____________________________________________________

As I ride the bike this morning I sort through the various blog topics I collected during the previous day. Where do these topics come from? As I go through my day, a word, a phrase, a glance sets me to “thinking” and topics starts to take shape. I feel this process is partly a result of the creative muse (an openness to the rich tapestry of my daily life) and partly a product of facts, teachings, theories, research, trivia, memories, poems and stories I carry within me.  This concoction is constantly stirred by my inquisitive nature and non-critical awareness of feelings and actions. Each time I dip the ladle into this stew, I am surprised with what comes out.  As one of my sons recently stated about a bowl of Susan’s chili: “There’s a lot of good stuff in here!”

My students among the readers will see the title of todays blog and say “heard that one before.”  This “be certain about what you believe, but humble that these beliefs do not fit for everyone” statement contains my most frequently uttered words of advice.  In particular, it is advice I give to students who desire to follow in my footsteps and become a therapist. This approach is almost a requirement if one wants to be an effective and ethical professional therapist.  It  is also related to a question that came up in a discussion I had with a regular commentator  to  my blog.  The discussion was about: how you should view and respond to other people’s questions?

A Question!

We discussed how questions can be seen, especially by teachers, as challenges to their authority and adequacy.  A professor might interpret criticism to mean that he/she has not covered the material properly, explained concepts adequately or made the topic relevant to the student’s world.  Questions can be sent as sharp barbs which attempt to humiliate or establish moral superiority. Yet these very same questions, when filtered through a “certain but humble” prism can be viewed and received as gifts! Every question, regardless of the motive, is a chance to plant another seed!  A chance to further clarify, to share stories and observations; a chance to step back and look at the bigger picture and then dive back in with a new explanation or clarification. Questions are gifts and weather vanes, they tell you how far you may have travelled in exploring the wonderous, sometimes mundane, sometimes frightening world view of another human being.  The reaction to questions tell you whether to proceed or pull back, or return another time.

A Gift!

I have come to realize there are two general processes behind most questions.  Those that seek to arrive at a genuine understanding and insight into another person’s worldview and lead the questioner to develop cognitive and emotional empathy.  The second group are those that are fashioned and delivered in an effort to develop an  “attack plan.”  They probe a person’s belief system for weaknesses, for fuzzy boundaries, for uncertainty.  The purpose of these questions is not to understand the structure of someone’s beliefs to help them, but to cause that structure to collapse.  They ultimately desire to poke holes in worldviews, create uncertainty, and undermine foundations so that they may be there to “help” you rebuild.  They strive to prove that your worldview is wrong and theirs is right!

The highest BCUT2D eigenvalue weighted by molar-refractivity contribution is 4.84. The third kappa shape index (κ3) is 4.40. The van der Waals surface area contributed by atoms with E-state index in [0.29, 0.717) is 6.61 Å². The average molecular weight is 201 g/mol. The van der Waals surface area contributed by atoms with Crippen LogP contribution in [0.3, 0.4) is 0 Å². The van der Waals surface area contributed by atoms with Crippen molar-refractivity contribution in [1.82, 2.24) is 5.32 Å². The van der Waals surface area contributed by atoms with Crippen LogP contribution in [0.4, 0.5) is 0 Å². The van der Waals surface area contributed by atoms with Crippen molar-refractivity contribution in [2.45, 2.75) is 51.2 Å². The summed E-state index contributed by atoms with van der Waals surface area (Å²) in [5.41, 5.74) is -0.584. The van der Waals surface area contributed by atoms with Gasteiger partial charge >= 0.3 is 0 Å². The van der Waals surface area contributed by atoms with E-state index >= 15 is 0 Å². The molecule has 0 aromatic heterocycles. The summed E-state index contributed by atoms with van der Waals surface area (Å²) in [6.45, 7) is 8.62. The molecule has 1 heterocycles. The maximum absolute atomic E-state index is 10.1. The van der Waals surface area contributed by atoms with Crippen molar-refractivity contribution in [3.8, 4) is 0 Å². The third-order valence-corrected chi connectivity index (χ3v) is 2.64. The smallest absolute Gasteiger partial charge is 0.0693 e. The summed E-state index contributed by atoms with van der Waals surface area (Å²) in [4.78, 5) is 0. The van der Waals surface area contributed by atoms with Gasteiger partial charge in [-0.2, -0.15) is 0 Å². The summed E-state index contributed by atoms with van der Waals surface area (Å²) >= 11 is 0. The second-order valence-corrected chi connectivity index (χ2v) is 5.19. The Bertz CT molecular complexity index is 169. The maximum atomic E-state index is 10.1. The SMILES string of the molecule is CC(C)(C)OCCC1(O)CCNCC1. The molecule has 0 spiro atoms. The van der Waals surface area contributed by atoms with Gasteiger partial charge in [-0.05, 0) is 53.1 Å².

Unexpected gifts!

How should you react to such questions?  By formulating your own attack, by deflecting and then lunging for their heart? You can do this, but it only leads to struggle, like two warriors with their shields up probing the others defense. The outcome at best is a standoff, most often someone needs to be vanquished. Should you just shut down the conversation, walk or run away?  This only leaves the other standing alone, feeling victorious, self-righteous and “just.”

If you arm yourself with a certainty in “your beliefs,” but the humbleness that your beliefs are not and should not be those of the other, you answer their questions about content (i.e. the names of God, existence of heaven and hell, etc.) with a smile. Treat their question like a gift, like a request for true understanding not a probe in preparation of an attack. Whether it bears a point like a weapon or a look of awe and puzzlement, of new discoveries.

Be a gift, plant a seed!

Let them aim their biting  questions for your heart, let them strike with their best blows if they must.  The blade will effortlessly pass through you with nothing to tear, damage or destroy.  For your certainty, your core happiness and joy, your spirit is made of light, love and personal knowledge of the divine. You smile at the gift and wait for the next lunge.  You have not tried to change them, not played “tit-for-tat”, not become defensive, not called them names or condemned them to hell. You have given them a glimpse of another reality, you have mirrored the divine, you have planted a seed of possibilities!

Read Full Post »